To this day, I have not understood those bishops and dioceses within our own Episcopal Church who are still frothing at the mouth over +Gene Robinson of New Hampshire. Is he your bishop? If the answer is no, then what are you afraid of? There are also those bishops who openly advertise that they did not vote for Gene's consecration, nor that of our Presiding Bishop Katharine Jefferts Schori. I wonder, why is it so important to announce this? Again, +Gene is in New Hampshire, and he should not be of much consequence to the workings of a diocese elsewhere. But why would you want to draw a bright line for everyone that you didn't consent to the election of your own leader? Can they not see the Christ in her... or would they prefer to stew in seeing the devil in her?

Another thing that occurs to me is that when I read this passage, I can easily conjure up the image of my "enemy". And I have to think that my enemy, when reading this passage, conjures up an image of me. And therein lies the brilliance of God. If both sides are taking in this message, for real, then presumably both sides will have to act on the message that we must love each other... even if we don't really like each other. Thus, when I read that some archbishops and bishops within our Anglican Communion refuse to go to God's table to receive the eucharist with those who they believe are "apostate" or whatever... I believe they are committing a mortal sin. Yes, deadly sin: the failure to love one another as God taught us to love each other.

God, I wonder if we'll ever get this right.

Tuesday, May 5, 2009

Oh, Come On! The Anglican "Covenant"

I am not the best authority on the machinations of all that is happening with the Anglican Consultative Council meeting and their Ridley draft of the Anglican Covenant... blah blah blah. To get the detailed account of all this, you can do as I do and read Fr. Mark Harris' blog here and here.

From what I've read at Harris' PRELUDIUM, and at STONE OF WITNESS, there is this Ridley document which purports to be some kind of "Take it or leave it" letter to the various provinces and churches of the Anglican Communion which is supposed to define what it is to be a member of the Anglican Communion. However, no one really has to sign on to this thing. But if they don't sign on, then they will be outside of "the covenant". I don't really understand what that is supposed to mean... and I honestly don't know that I'm willing to take the time to try to understand what that is supposed to mean.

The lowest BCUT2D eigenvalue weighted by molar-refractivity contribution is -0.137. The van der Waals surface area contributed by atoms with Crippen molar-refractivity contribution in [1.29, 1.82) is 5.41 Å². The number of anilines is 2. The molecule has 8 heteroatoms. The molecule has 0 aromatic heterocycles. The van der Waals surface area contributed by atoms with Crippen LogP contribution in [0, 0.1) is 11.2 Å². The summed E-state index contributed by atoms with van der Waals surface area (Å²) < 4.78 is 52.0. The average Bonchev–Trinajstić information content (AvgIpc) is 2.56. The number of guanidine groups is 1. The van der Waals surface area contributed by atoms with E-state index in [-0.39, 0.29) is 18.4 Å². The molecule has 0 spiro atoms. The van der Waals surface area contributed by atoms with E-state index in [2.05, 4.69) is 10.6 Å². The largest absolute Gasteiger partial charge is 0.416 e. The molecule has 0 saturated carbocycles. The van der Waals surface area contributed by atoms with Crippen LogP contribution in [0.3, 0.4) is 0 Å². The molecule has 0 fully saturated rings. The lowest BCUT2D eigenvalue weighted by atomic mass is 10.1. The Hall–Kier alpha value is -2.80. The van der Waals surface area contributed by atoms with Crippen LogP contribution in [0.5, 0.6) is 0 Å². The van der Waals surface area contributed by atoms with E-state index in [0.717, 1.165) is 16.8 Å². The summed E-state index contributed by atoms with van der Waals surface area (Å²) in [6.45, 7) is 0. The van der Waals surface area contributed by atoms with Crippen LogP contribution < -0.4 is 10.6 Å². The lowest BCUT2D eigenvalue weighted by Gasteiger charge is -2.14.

So much of what has driven this desire to adopt a new covenant (which should not at all be mistaken with the "new covenant" Christ made with humanity at the Last Supper) all comes back to the retirement of NH Bishop Doug Theuner. When +Theuner retired, the Diocese needed a replacement (duh!) and when it came time for that election, the people of the Diocese voted for V. Gene Robinson, a priest well known to all of them because he had run the Sign of the Dove Retreat Center in central New Hampshire for years... and been the Canon to the Ordinary. His election was, is, and always will be legitimate, fair, Godly, and a no-brainer. They didn't... and won't ever... need a "focus group" approval from the rest of us to pick their leader. No diocese, or province, should need to get prior clearance from people with NO clue about the needs of the folks living and worshipping in that diocese or province.

But because of +Gene, and the ordination of women, and the 1979 BCP, and any number of other "things" that might have caused some members of the Anglican Communion to get their knickers in knots, we now have this Covenant craziness coming into play as a last ditch stand to keep everybody together. Unfortunately, it may end up having the opposite effect of driving us further apart, especially if it (a) doesn't require everyone to actually sign it and (b) if consent to the covenant means sacrificing LGBT people. Let's be clear: that seems to be the real intent of the thing: to find a common ground that commonly punishes queers and the bishops who support them. That's not going to fly. Certainly, that seems to be the attitude that the GAFCON crowd is pushing. That, and a demand that the "liberals" in North America repent for what they have done. Sorry: electing a qualified person to the episcopate does NOT require repentance. And if we're expected to repent for that action, then I would ask Orombi of Uganda and Akinola of Nigeria to repent not only for trying to interfere and instigate theft of church property in the United States... but also for encouraging the persecution, beatings, and terror inflicted on gay Anglicans within their own African provinces. On your knees, gentlemen!! It starts, "Most merciful God: we confess that we've sinned against you in thought, word AND deed..."

But I digress. What I believe the Anglican Consultative Council, and the Archbishop of Canterbury, and all the other members of the church hierarchy ought to be doing is cracking open their prayer books to one of the most important, and God-centered, covenants we already have. It's called the Baptismal Covenant. Truly, if we (and I mean EVERYONE) would spend a good long time studying the words and commitments we make to God and each other in that covenant, and mark, learn and inwardly digest them... we would not need this Ridley document, or any other document.